The voice actor is just one of the unsung heroes or heroines of video games, helping to give life to characters invented from whole cloth—albeit of the digital variety. It’s impossible to imagine Super Mario without Charles Martinet’s “It’s-a-me!”, or Gears of Wars’ Marcus Fenix without John DiMaggio’s hoarse shout. Some of these voice actors have become stars within their own industry, such as Tara Strong (Harley Quinn in Batman: Arkham City), Troy Baker (Joel in The Last of Us, Booker DeWitt in BioShock Infinite) and Nolan North (Nathan Drake of the Uncharted series, Cpt. Martin Walker in Spec Ops: The Line).
But scan the end credits of some video games, and you’ll be surprised to see some more mainstream names in the roles of some of your favourite characters, a few of whom can and have carried A-list films in their own right.
7. Ray Liotta, Grand Theft Auto: Vice City
Ray Liotta’s success in Goodfellas may not have sustained the actor’s A-list career, but he was able to channel his fictional gangster experience into the lead role of Rockstar’s Grand Theft Auto: Vice City. The second fully 3D entry in the series, Vice City was set over a decade and a half prior to Grand Theft Auto III in its eponymous locale, a parody of mid-’80s Miami.
Liotta’s character, Tommy Vercetti, is an Italian-American mobster from Liberty City (basically New York) who is sent down to Vice City to start up a cocaine distribution operation following a stint in prison. The mobster soon finds himself embroiled in a multi-sided drug war, all the while sneering at Vice City’s glitzy superficiality and poor fashion sense.
6. Samuel L. Jackson, Grand Theft Auto: San Andreas
Known for his intense and quite often profane characters, Samuel L. Jackson is one of the most successful actors in the world according to the 2009 edition of the Guinness Book of World Records. Jackson’s prolific work extends beyond cinema, and in 2004 he broadened his horizons by lending his unmistakeable baritone to another Rockstar Games production, Grand Theft Auto: San Andreas.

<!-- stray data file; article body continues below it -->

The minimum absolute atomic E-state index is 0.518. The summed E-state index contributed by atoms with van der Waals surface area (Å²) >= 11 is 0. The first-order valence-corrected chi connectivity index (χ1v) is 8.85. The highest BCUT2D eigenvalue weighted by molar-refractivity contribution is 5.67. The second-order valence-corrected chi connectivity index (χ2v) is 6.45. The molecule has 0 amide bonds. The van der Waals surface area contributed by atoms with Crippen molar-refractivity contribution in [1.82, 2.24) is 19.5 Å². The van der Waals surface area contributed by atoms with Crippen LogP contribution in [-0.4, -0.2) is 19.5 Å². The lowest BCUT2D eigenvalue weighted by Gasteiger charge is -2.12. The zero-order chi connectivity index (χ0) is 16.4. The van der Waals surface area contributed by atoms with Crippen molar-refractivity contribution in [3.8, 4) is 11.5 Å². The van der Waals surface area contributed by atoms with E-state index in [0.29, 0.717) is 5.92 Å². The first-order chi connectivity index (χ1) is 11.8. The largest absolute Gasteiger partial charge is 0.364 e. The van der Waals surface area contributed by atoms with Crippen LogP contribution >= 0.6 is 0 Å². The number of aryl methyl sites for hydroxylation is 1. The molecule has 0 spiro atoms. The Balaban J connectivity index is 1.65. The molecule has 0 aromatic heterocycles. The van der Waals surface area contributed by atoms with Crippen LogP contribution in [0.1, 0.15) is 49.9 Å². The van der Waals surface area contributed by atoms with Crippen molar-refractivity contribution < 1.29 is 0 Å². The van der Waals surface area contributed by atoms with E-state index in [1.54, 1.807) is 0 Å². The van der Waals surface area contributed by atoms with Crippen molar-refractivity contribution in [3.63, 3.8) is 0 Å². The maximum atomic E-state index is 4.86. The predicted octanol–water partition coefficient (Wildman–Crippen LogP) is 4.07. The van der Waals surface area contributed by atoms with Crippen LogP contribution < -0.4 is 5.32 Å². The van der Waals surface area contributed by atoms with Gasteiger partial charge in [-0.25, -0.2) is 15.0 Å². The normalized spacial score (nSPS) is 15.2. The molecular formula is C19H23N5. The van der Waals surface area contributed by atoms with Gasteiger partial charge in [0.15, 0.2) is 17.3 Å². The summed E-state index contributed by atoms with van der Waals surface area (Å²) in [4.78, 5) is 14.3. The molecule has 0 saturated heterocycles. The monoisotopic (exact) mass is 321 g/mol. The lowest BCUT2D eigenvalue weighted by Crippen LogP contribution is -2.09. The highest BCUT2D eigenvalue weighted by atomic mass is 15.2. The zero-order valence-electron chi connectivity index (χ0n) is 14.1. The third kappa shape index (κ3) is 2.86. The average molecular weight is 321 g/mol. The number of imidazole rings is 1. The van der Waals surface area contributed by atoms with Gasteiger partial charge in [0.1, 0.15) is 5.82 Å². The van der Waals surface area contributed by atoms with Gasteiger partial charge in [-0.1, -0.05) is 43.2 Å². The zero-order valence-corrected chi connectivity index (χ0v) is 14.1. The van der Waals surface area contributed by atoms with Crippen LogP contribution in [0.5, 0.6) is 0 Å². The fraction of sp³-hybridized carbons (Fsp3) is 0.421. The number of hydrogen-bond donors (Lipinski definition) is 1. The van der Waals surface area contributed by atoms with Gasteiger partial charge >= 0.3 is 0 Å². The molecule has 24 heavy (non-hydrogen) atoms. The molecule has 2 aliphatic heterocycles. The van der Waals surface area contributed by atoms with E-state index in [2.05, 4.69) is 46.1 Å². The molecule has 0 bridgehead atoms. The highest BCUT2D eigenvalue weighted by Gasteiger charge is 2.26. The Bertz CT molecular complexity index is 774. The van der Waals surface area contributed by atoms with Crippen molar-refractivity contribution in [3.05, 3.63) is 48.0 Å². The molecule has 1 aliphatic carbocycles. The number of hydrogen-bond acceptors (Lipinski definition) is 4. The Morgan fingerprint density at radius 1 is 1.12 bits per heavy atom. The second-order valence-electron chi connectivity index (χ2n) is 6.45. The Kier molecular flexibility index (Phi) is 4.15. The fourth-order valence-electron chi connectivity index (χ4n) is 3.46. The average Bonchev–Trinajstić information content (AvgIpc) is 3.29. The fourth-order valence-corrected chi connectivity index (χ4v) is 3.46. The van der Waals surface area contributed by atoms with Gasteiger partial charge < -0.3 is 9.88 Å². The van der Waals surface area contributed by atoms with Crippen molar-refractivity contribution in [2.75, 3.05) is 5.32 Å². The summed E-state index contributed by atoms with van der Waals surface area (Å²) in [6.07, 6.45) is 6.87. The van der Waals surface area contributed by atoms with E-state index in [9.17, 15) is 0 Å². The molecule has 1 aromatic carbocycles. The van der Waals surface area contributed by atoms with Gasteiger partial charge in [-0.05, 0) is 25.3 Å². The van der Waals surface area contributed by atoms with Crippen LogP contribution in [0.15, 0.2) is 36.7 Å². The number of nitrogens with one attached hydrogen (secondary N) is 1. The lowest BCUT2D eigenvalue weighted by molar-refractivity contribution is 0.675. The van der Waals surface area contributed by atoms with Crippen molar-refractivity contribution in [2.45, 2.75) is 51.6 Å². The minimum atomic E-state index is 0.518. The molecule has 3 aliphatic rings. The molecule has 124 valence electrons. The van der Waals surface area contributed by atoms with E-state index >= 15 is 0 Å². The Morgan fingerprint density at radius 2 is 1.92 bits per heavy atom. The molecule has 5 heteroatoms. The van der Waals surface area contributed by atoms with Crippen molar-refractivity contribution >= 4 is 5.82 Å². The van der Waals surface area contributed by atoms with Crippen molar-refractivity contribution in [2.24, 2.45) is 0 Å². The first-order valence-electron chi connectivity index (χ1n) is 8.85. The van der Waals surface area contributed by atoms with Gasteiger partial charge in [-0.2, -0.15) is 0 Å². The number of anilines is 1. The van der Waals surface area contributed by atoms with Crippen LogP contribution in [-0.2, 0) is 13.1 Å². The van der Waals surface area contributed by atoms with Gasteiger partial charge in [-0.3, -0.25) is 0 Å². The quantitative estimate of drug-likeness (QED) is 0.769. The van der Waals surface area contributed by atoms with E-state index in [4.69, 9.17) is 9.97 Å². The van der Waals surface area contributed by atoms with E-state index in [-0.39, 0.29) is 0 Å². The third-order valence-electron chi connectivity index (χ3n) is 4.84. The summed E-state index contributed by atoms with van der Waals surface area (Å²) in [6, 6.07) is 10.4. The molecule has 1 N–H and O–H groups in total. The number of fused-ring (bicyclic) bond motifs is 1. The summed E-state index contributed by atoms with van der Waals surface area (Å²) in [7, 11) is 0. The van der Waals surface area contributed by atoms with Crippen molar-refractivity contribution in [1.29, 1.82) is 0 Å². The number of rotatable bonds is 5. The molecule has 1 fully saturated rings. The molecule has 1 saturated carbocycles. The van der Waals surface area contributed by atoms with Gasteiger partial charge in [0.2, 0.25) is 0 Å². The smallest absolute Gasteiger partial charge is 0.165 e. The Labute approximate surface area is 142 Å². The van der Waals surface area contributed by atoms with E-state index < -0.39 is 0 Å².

The game is set in 1992 in the fictional state of San Andreas (a condensed, satirical take on California) and puts Jackson in the role of its main villain, Officer Frank Tenpenny, a respected member of the Los Santos Police Department who uses his reputation to cover up acts of corruption and murder. Apart from Jackson, San Andreas also featured the voices of Peter Fonda, James Woods, the late Chris Penn and Ice-T.
5. Burt Reynolds, Saints Row: The Third
The star of Smokey and the Bandit, Deliverance, and the personal idol of TV’s Sterling Archer, Burt Reynolds is as well known for his mustache and rugged manliness as he is for his actual film performances. He also possesses a healthy amount of self-awareness, a trait clearly made evident when he signed on for Volition, Inc.’s Saints Row: The Third… as himself.
When a chemical is released over a section of fictional city Steelport, turning some of the residents into zombies, the nameless protagonist turns to the city’s mayor for information, discovering that the office is held by his/her hero, Mr. Reynolds. After solving the zombie crisis, the player befriends Mayor Reynolds, and they can even call up the city official to hang out or just drive across the city, guns a-blazing. For extra laughs, pair him with your autotuned compatriot Zimos.
4. Martin Sheen, Mass Effect 2 and 3
Charlie Sheen’s dear—and much more reserved—old dad signed on with BioWare to voice one of the major antagonists in the second and third entries in their groundbreaking Mass Effect series. The Hollywood veteran lent his voice to the Illusive Man, a mysterious pro-human “activist” who helps resurrect the player character of Commander Shepard after their sudden death in the opening of Mass Effect 2.